ASM Grave Errors: ORA-15042 & ORA-15063

ORA-15042:  ASM disk “n” is missing
ORA-15063: ASM discovered an insufficient number of disks for diskgroup “diskgroup name”

These 2 errors are related to missing disk(s) from ASM disk group. After you go through the initial inspection which is basically checking if the disk does exist and correct permissions assigned to Oracle user, if you are not using ASM disk mirroring, then what to do?

In my case, the system administrator took 7 ASM disks belonging to 2 different disk groups. One of these groups was the archive destination while the other was data. I also came to find out that this happened 2 other times in other production systems in addition to 1 time in a development system. All happened by different system administrators on HP and Solaris. Goes to show you how difficult to fit new Oracle system tools in big organizations.

If you have a disk group with 100 disks and you lose 1 disk, then the entire disk group will be dismounted.  Attempts to mount the disk group will render the following error:

ORA-15032: not all alterations performed
ORA-15040: diskgroup is incomplete
ORA-15042: ASM disk “n” is missing

What I find out – the hard way unfortunately – taking a disk from ASM is the mother of all mistakes. The only solution at this point is to use dd command to wipe the headers of all of the disks participating in this disk group, recreate the disk group with same name, and then restore from backup. In my case we had to do point-in-time recovery because we also lost the archive files. Data loss was imminent.

In a nutshell, losing 1 disk from a disk group = losing entire disk group, but why is this?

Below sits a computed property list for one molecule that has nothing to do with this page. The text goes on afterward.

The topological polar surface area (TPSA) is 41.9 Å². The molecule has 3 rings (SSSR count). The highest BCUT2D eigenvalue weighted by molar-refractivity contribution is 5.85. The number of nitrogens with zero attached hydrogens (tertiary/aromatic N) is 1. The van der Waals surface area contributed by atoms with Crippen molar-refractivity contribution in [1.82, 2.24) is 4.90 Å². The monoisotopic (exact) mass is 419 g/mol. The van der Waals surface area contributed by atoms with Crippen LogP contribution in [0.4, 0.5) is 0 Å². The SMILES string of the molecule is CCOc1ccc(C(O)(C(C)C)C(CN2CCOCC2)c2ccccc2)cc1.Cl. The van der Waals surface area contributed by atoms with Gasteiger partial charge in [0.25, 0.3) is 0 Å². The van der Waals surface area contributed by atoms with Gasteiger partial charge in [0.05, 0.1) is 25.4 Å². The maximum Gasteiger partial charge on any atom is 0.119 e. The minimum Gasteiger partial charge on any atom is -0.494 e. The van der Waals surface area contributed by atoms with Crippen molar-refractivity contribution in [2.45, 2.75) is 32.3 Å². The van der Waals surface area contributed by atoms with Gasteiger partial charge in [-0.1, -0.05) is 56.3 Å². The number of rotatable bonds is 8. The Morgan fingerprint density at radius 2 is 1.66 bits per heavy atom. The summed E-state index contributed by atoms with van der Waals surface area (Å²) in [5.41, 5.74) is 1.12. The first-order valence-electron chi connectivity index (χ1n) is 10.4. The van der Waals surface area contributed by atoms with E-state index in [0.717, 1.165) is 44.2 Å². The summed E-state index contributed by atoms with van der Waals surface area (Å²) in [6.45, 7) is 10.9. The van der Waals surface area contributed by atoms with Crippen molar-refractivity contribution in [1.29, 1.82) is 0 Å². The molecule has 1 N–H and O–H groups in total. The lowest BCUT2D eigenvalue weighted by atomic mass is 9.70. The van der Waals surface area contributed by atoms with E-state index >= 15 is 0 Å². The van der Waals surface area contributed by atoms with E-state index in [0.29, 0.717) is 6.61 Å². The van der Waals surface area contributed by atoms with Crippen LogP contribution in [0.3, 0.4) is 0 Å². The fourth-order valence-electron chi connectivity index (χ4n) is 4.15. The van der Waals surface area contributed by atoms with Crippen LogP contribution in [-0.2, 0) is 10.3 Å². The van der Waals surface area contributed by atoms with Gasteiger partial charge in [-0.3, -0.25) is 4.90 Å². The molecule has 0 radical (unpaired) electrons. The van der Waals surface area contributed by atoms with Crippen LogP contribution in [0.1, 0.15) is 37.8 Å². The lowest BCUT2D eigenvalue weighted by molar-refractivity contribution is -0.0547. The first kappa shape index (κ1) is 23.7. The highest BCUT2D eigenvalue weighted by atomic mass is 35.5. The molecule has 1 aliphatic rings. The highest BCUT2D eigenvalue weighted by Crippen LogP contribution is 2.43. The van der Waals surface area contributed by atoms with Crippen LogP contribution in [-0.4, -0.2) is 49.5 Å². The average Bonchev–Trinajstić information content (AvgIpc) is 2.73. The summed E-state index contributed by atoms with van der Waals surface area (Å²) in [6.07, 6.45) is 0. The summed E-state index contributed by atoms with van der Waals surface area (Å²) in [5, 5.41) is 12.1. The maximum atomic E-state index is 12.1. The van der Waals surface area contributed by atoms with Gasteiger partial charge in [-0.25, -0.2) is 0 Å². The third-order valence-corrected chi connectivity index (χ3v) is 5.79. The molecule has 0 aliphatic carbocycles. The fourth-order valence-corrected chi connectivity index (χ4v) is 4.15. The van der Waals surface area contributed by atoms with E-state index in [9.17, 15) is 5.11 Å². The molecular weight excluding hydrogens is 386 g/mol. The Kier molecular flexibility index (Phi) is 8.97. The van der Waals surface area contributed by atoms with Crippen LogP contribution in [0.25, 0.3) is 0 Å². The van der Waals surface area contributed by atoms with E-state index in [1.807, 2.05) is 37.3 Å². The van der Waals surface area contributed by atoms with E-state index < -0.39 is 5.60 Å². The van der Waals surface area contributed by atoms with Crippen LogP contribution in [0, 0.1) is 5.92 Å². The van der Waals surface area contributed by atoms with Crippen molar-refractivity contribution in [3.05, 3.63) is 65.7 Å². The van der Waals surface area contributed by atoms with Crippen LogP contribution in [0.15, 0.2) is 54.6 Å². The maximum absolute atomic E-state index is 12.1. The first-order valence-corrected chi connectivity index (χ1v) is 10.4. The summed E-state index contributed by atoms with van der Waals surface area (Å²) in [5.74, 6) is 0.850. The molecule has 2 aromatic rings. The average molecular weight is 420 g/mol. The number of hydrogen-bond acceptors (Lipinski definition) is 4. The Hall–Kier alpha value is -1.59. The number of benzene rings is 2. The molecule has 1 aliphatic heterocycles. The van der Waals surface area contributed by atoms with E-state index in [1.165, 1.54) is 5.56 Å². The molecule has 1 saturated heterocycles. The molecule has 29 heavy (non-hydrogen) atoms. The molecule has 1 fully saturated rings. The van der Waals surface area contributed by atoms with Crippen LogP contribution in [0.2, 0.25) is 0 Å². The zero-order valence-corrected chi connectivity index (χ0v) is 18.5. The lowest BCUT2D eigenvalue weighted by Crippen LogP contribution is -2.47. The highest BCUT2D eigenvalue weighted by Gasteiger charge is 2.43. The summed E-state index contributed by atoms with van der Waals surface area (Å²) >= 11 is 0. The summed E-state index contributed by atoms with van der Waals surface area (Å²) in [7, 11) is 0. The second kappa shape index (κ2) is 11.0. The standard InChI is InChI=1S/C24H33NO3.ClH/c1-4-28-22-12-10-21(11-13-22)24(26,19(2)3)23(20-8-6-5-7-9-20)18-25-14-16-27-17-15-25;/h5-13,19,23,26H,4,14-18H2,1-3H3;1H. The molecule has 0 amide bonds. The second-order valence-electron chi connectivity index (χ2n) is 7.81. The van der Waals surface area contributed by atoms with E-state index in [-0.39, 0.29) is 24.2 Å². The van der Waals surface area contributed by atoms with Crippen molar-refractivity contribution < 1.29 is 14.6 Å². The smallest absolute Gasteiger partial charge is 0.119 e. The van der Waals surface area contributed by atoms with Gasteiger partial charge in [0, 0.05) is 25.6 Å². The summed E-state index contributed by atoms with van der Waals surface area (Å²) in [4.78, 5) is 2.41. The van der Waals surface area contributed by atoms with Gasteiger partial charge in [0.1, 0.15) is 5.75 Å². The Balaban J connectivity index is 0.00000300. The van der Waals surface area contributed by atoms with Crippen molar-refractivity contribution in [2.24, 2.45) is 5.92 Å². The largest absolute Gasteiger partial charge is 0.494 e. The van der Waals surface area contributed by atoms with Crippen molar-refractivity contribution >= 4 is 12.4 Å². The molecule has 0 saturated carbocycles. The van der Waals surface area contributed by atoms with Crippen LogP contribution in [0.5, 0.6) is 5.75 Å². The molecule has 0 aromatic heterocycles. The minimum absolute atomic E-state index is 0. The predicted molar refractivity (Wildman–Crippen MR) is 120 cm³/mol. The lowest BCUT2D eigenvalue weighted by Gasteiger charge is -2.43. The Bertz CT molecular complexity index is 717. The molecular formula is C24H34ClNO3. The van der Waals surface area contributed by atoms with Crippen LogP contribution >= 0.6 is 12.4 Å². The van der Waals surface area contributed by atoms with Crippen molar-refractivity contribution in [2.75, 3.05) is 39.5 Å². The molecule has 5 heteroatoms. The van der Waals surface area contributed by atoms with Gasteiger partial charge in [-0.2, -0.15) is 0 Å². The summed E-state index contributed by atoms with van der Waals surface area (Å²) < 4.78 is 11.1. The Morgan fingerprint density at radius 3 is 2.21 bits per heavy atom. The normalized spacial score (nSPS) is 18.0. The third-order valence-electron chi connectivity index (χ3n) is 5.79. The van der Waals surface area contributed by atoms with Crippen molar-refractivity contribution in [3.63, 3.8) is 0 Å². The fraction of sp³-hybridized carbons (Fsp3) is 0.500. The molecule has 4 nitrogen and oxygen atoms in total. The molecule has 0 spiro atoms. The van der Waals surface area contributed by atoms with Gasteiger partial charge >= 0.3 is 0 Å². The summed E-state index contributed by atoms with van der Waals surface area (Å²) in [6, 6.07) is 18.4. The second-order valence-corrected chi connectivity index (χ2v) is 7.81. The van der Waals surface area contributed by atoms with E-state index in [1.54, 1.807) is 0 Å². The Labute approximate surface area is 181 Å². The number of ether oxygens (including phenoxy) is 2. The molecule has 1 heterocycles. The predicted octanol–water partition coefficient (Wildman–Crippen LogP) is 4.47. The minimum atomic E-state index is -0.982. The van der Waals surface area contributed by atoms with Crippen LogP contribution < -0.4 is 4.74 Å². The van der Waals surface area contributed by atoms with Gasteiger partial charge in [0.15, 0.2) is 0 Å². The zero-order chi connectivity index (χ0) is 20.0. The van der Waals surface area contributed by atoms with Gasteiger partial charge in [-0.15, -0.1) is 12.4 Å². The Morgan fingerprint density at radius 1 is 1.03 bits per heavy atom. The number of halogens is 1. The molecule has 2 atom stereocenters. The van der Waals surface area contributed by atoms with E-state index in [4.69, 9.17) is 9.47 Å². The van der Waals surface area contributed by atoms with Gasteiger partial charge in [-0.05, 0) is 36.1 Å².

It is because ASM is designed to take a file and spread (stripe) it across multiple disks in your disk group for performance benefits.  You can find out the stripe size or allocation unit (AU) from asmcmd -> lsdg. So if you lose 1 disk, you lost parts or units of every file in this disk group.

This got me thinking about a recommendation I read a while back which said create 2 disk groups only to simply maintenance; 1 for archive destination and the other for data. But if you come across a scenario like this and you have a large database, you would lose all you control files and also you would have a prolonged downtime to recover your entire database.

If you feel you need to design your environment to handle such a scenario, then here are some recommendations:

  1. Disk group total size should be recovered within the time limit allowed for recovery. That means you will have more disk groups, not just 1 or 2.
  2. Multiplex your control files in different disk group. In my case, I lost all control files.
  3. If possible, multiplex your archive destination to a file system (not ASM); 1 destination is ASM while the other is file system outside ASM. This will allow you to recover to point of failure even if you loss your entire ASM disks.

Hazem Ameen
Senior Oracle DBA